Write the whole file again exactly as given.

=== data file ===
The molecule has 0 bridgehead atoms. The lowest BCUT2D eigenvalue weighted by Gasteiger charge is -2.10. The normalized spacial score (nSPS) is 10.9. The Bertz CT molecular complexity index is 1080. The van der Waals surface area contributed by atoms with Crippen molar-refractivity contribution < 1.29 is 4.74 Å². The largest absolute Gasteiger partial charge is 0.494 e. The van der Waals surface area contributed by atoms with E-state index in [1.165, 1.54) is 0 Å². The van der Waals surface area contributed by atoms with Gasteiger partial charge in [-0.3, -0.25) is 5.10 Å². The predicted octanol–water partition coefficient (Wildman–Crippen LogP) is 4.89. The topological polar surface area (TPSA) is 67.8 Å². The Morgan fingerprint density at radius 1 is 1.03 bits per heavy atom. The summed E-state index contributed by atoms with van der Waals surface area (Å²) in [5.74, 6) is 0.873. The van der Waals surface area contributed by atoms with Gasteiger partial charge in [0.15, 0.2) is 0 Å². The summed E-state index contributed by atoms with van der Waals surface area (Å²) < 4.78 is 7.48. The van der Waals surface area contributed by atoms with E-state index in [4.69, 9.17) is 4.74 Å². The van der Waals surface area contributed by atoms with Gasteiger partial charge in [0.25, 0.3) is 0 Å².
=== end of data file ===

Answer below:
The molecule has 0 bridgehead atoms. The lowest BCUT2D eigenvalue weighted by Gasteiger charge is -2.10. The normalized spacial score (nSPS) is 10.9. The Bertz CT molecular complexity index is 1080. The van der Waals surface area contributed by atoms with Crippen molar-refractivity contribution < 1.29 is 4.74 Å². The largest absolute Gasteiger partial charge is 0.494 e. The van der Waals surface area contributed by atoms with E-state index in [1.165, 1.54) is 0 Å². The van der Waals surface area contributed by atoms with Gasteiger partial charge in [-0.3, -0.25) is 5.10 Å². The predicted octanol–water partition coefficient (Wildman–Crippen LogP) is 4.89. The topological polar surface area (TPSA) is 67.8 Å². The Morgan fingerprint density at radius 1 is 1.03 bits per heavy atom. The summed E-state index contributed by atoms with van der Waals surface area (Å²) in [5.74, 6) is 0.873. The van der Waals surface area contributed by atoms with Gasteiger partial charge in [0.15, 0.2) is 0 Å². The summed E-state index contributed by atoms with van der Waals surface area (Å²) < 4.78 is 7.48. The van der Waals surface area contributed by atoms with E-state index in [4.69, 9.17) is 4.74 Å². The van der Waals surface area contributed by atoms with Gasteiger partial charge in [0.25, 0.3) is 0 Å².